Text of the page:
By merging its cable TV assets with Cox Enterprises, Times Mirror Co. is signaling that the old rules that shaped the diversified media conglomerates of the past 30 years may no longer apply in an era of rapid technological change in communications.
After decades of following a cautious path and staying close to its publishing roots, Times Mirror is dramatically repositioning itself as a "content provider" for the coming age in which information and entertainment will be received over everything from computers to interactive TV's.
"The fundamental decision is that we want to focus on the content side," said Robert F. Erburu, 63, chairman, president and chief executive of Times Mirror. "That's the strength we're best able to build upon in the future."
As Times Mirror executives envision it, becoming a content provider means everything from launching and investing in cable TV networks such as The Outdoor Channel to using the information gathered by its newspapers and magazines for new programming services and ideas.
The emphasis on content also means that Times Mirror does not have to worry about which "platform"--cable TV, telephone lines, wireless personal communications services or satellites--delivers the information into the home and can become a provider to all of them.
Times Mirror's decision to spin off its 1.2-million subscriber cable TV assets to Cox comes at a time when all major media companies are looking at what role they will play in the coming so-called information superhighway, where it's expected that consumers will be able to order movies-on-demand, play video games and shop electronically over their cable TV.
Media companies such as Times Mirror also face a thundering herd of competition, from local phone companies to giant entertainment conglomerates and computer firms, which all want to cash in on ways to deliver information to the consumer at home and work.
The plan, perhaps most significantly, indicates that Times Mirror is bearish about the company's long-term prospects as a cable TV operator, and would rather provide information that cable firms, telephone companies and other electronic distributors can sell to the public.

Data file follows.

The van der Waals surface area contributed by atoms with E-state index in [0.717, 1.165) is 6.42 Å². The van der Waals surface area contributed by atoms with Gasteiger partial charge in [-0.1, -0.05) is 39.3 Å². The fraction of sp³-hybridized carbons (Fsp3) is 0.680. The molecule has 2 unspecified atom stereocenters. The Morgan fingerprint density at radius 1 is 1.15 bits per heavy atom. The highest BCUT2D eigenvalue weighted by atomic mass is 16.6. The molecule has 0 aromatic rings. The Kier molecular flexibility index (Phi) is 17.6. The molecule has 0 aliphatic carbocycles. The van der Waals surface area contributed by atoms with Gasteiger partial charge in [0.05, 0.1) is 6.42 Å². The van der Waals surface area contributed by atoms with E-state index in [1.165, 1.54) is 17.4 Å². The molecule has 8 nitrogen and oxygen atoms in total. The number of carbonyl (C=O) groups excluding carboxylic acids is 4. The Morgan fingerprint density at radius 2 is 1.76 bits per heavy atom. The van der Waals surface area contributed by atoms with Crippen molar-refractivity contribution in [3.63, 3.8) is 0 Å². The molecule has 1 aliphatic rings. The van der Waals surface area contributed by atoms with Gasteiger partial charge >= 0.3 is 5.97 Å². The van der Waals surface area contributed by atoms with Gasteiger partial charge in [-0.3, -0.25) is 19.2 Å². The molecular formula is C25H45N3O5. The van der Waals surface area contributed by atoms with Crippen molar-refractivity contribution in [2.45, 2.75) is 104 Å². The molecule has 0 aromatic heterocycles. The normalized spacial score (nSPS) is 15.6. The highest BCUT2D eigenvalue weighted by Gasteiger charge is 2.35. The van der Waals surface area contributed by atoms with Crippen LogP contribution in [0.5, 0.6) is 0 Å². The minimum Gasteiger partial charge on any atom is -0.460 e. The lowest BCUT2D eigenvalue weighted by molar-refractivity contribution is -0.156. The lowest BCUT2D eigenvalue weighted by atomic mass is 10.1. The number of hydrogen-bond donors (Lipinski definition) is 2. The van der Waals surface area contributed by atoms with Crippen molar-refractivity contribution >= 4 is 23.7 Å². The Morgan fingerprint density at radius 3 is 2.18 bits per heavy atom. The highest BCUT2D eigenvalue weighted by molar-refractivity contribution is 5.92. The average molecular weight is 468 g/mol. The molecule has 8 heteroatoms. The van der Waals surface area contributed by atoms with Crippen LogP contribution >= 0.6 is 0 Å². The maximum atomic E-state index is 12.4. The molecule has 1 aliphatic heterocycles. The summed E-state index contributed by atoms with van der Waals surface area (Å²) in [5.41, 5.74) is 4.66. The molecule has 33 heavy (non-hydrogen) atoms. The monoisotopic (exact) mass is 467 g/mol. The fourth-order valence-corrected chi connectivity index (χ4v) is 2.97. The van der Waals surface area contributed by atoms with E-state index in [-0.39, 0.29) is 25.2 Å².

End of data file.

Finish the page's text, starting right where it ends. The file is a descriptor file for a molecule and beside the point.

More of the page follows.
"It pretty clearly tells you that Times Mirror feels the future of the business is providing content into the business-oriented distribution market," said James D. Dougherty of Dean Witter Discover & Co. The company believes, he added, that "it's better for Times Mirror to be out of the (cable) business when they can get a good price for it, and when they feel the returns on cable are just going to shrink over a long period of time."
Erburu, however, said that making the capital investments to build the broad-band infrastructure would use up Times Mirror resources at a time when it wanted to invest the money elsewhere.
Once a diversified media conglomerate, Times Mirror in recent years has refocused on its core business of big-city newspapers and professional-textbook publishing, as well as making some forays into new media technologies.
Such a strategy is unusual in the clubby world of media empires, where the conventional wisdom has been that stakes in as many areas as possible--newspapers, broadcasting, cable TV, magazine and book publishing--is the best way to hedge bets and ensure growth.
The shift in Times Mirror's strategy also has been accompanied by a move away from a family-run business to a multibillion-dollar corporation run by professional managers.
Although the founding Chandler family still controls more than 50% of Times Mirror's voting stock and has four seats on its 14-member board, the family has not been involved in the top management for a number of years. Otis Chandler retired as publisher of The Times in 1980.
Beginning in the 1960s, after it went public, Times Mirror aggressively expanded, buying TV stations, cable TV systems, major newspapers, magazines, and professional book publishing companies. The strategy paralleled that of other media firms.
Indeed, over a 30-year period Times Mirror spent $2.2 billion in cash and stock on acquisitions and another $3.4 billion in capital expenditures.
The acquisitions propelled Times Mirror into the leading ranks among media companies and earned it a spot as No. 135 on the Fortune 500 as recently as 1991. But Times Mirror's diversification strategy included mixed results along the way.
The company eventually unloaded unprofitable newspapers in Dallas and Denver, taking a $65-million charge against earnings in 1991.
A trade magazine bought in 1987 for $75 million was sold four years later for $32 million. And last year Times Mirror sold its four network affiliate TV stations for $320 million, only to have the buyer sell them six months later for a considerably higher price.